ECMO weaning was taken into account as soon as the patient was obviously improving (echocardiographic graft function recovery, end-organ recovery, reduction of inotropes, etc.). Clinical conditions are evaluated under echocardiographic and hemodynamic monitoring.[1] Our institutional weaning protocol is almost identical to the approach described by Santise et al.[6]


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Follow-Up

We included patients with va-ECMO support of ≥24 hours. Various pre-, intra-, and postimplantation variables were investigated, including intraoperative parameters like ischemic time, CPB time, and blood product use at the time of transplantation. Following ECMO implantation, hemodynamic-, ECMO-, oxygenation/ventilation parameters, as well as renal and liver function tests were analyzed. Outcomes of patients receiving pECMO were compared with those who received cECMO.


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Statistical Analysis

Statistical analyses were performed using Prism 7 (Version 7.0a, GraphPad Software, Inc., La Jolla, San Diego, California) and SPSS (Version 24.0.0.2, International Business Machines Corporation, Armonk, New York, United States). Data are expressed as frequencies and percentages for categorical variables. Unless otherwise stated, continuous variables are expressed as mean ± standard deviation. Dichotomous variables were compared with the chi-squared or Fisher's exact test where appropriate, and continuous variables were compared using the Student's t-test.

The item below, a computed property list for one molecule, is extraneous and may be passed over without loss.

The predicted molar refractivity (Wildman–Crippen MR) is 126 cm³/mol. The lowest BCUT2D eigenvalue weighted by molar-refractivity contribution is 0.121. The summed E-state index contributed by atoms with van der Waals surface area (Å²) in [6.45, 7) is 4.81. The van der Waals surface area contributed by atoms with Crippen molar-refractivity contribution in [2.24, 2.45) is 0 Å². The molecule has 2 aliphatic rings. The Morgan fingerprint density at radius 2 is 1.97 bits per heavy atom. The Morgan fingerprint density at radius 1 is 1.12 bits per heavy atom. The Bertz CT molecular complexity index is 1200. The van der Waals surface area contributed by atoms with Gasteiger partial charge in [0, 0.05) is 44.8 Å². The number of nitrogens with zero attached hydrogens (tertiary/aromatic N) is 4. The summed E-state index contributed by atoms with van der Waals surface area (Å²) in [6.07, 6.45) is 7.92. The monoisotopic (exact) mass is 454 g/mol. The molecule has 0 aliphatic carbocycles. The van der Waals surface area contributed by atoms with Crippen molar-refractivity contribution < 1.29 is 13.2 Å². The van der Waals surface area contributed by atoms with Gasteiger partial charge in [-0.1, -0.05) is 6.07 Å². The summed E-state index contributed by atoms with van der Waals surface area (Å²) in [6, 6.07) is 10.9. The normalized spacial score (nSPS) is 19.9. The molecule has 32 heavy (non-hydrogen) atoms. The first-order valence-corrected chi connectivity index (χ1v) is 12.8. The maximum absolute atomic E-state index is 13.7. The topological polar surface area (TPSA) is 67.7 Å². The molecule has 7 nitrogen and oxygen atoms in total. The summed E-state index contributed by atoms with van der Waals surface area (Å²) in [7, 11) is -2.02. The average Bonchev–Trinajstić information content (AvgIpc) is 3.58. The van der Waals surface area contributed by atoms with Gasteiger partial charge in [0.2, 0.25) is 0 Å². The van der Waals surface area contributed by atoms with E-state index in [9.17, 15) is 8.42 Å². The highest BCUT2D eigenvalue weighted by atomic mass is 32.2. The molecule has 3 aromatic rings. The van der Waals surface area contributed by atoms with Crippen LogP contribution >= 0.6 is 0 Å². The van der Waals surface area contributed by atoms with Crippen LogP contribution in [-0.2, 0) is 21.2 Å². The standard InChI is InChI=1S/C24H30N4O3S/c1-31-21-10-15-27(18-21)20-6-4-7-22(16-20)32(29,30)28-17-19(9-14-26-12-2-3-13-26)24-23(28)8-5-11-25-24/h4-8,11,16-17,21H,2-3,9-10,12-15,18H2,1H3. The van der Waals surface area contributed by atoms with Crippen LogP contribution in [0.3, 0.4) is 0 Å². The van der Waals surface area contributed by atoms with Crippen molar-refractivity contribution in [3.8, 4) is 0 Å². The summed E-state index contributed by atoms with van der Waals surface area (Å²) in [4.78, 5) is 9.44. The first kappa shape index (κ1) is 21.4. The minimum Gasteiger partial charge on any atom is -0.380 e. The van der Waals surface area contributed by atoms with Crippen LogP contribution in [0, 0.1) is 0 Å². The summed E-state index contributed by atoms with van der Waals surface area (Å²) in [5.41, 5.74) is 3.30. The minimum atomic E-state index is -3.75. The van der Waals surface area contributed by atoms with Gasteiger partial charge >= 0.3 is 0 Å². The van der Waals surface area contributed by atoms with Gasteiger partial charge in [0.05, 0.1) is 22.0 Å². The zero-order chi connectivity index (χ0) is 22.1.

Kaplan–Meier curves were performed to represent survival and were compared using a log-rank test. A p-value of <0.05 was considered statistically significant.


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Results

Baseline Parameters

Baseline data and statistical comparisons between pECMO and cECMO cannulation for va-ECMO are shown in [Table 1]. In our analysis all determined variables were comparable between the two groups. We did neither find significant differences for recipients nor for donor groups. Epidemiologic and biometric parameters were comparable as well as comorbidities and donor–gender matching with regard to blood group and gender.

Table 1

Baseline parameters

Characteristic

Central (n = 10)

Peripheral (n = 15)

p-Value

Age, y

54.9 ± 14.1

54.1 ± 10.9

0.892

Size, cm

168.8 ± 17.1

173.1 ± 8.7

0.48

Weight, kg

70.0 ± 18.1

78.4 ± 20.8

0.296

Body mass index, kg/m2

24.3 ± 4.1

25.9 ± 5.2

0.395

Male gender

7 (70)

11 (73)

0.856

Primary disease

6 (60)

11 (73)

0.667

Hypertension

5 (50)

7 (47)

0.87

Pulmonary hypertension

1 (10)

1 (7)

Smoker

0 (0)

2 (13)

0.5

Diabetes mellitus

4 (40)

5 (33)

1

Hyperlipidemia

4 (40)

5 (33)

0

Preoperative mechanical circulatory support (VAD)

6 (60)

14 (93)

0.121

Duration of preoperative mechanical circulatory support (VAD), d